Despite the presence of protective factors, key informants reported the prevalence of PSTD symptoms among survivors. These included: somatic (body pains, headache, palpitations), emotional (anxiety, fearfulness, irritability), cognitive (guilt for surviving, inability to concentrate, hopelessness), and behavioural symptoms (inability to sleep, maladaptive behavior such as alcohol and drug-use). They also noted the impact of disasters on spirituality (questioning God, believing that the disaster was a punishment from God) of Filipino survivors (Hechanova et al., 2015).

To address the needs and vulnerabilities and harness the protective factors of survivors, a resilience intervention named Katatagan (the Filipino term for strength or resilience) was designed to support Filipino survivors (Hechanova et al., 2015). The intervention was meant to be a focused, non-specialised intervention that could be provided during the recovery phase (6 months post-disaster and onwards).

Given the scale of the disaster and in keeping with the collective nature of Filipinos, the Katatagan modules were designed to be facilitated in small groups (Hechanova et al., 2015). To address concerns that interactions centred on disaster experiences may create distress rather than foster recovery (Boasso, Overstreet, & Ruscher, 2015), Katatagan was not intended to be a means of debriefing or group therapy. Rather, its aim was to help survivors hone adaptive coping skills. Specifically, the goal was for survivors to be able to: (a) identify and cultivate their strengths, (b) manage their physical reactions, (c) manage their unhelpful thoughts and emotions, (d) identify regular and positive activities, (e) identify their current concerns, identify and seek support for solutions, and (f) identify goals and develop action plans to achieve these goals (Hechanova et al., 2015).

The Katatagan intervention consists of six modules: Kalakasan (finding and cultivating strengths), Katawan (managing physical reactions), Kalooban at Isipan (managing thoughts and emotions), Kapakipakinabang na Gawain (engaging in regular and positive activities), Kalutasan at Kaagapay (seeking solutions and support), and Kinabukasan (moving forward) (Hechanova et al., 2015).

The Finding and Cultivating Strengths module draws from positive psychology principles. The key element in the module is the enhancement of self-efficacy by identifying strengths using the metaphor of a vinta (a Filipino sea vessel; Hechanova et al., 2015).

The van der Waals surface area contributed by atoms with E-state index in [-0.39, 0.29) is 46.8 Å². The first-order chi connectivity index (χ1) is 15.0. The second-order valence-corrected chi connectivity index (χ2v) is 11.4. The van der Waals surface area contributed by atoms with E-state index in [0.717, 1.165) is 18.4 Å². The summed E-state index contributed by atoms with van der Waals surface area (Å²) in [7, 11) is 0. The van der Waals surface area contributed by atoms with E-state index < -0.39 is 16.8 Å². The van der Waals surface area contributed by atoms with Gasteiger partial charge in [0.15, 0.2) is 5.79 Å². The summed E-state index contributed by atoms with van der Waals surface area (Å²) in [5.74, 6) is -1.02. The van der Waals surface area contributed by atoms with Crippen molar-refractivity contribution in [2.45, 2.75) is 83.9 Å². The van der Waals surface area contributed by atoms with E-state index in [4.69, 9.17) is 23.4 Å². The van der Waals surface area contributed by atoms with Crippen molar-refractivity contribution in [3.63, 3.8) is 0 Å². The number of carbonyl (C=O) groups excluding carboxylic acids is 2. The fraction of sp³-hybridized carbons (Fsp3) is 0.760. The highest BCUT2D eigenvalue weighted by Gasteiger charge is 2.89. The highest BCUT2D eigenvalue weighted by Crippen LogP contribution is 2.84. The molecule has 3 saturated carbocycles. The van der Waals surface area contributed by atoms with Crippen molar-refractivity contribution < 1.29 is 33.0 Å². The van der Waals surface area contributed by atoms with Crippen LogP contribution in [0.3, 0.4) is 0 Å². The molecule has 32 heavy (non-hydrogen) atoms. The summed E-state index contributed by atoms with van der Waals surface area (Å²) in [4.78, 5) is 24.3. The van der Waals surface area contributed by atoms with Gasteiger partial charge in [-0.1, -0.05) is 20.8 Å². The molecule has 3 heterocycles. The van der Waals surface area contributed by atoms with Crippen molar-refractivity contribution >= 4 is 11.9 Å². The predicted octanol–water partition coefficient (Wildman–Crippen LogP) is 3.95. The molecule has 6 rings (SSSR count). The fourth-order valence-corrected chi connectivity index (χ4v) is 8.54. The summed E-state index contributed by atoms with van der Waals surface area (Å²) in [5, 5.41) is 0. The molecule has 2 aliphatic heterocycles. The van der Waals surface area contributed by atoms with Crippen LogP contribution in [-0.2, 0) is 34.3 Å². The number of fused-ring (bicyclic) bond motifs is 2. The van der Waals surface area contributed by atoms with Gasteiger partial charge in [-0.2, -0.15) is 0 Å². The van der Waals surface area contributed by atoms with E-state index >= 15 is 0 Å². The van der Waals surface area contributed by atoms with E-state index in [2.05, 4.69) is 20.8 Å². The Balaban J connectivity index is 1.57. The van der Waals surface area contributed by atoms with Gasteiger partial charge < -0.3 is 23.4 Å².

The module Managing Physical Reactions aims to help participants manage their stress reactions through adaptive coping and mindfulness meditation skills. Bishop and colleagues (2004) defined mindfulness as a form of mental training that emphasises the capacity to maintain present moment attention with an attitude of curiosity, openness, and acceptance. Drawn from the empirically supported Inner Resources Stress program, the mindfulness meditation exercises in Katatagan include practice on the mindful awareness of breath and body as well as tension release exercises (Waelde, 2015). Participants are taught to be aware of their breathing and their body and to recognise and let go of stress as it is occurring, rather than cognitively avoiding or elaborating on it. Tension release exercises use breath-focused attention to visualise tension flowing from the chest to the arms and out of the body (Waelde, 2015). Beyond this module, mindfulness practice is incorporated into the subsequent modules of Katatagan as opening exercises to promote calm and focus during the sessions and support ongoing mindfulness practice (Hechanova et al., 2015).

The module Managing Thoughts and Emotions promotes: (a) awareness of thoughts and how they shape emotional reactions, and (b) skills for decentring and reframing. Mindfulness practice in this module supports these aims because it promotes present moment awareness of the contents of thoughts and reactions to them. Mindfulness also promotes decentring or the ability to take an ‘observer’ perspective on the contents of one's own thoughts rather than identifying with them and regarding them as permanent (Hölzel et al., 2011).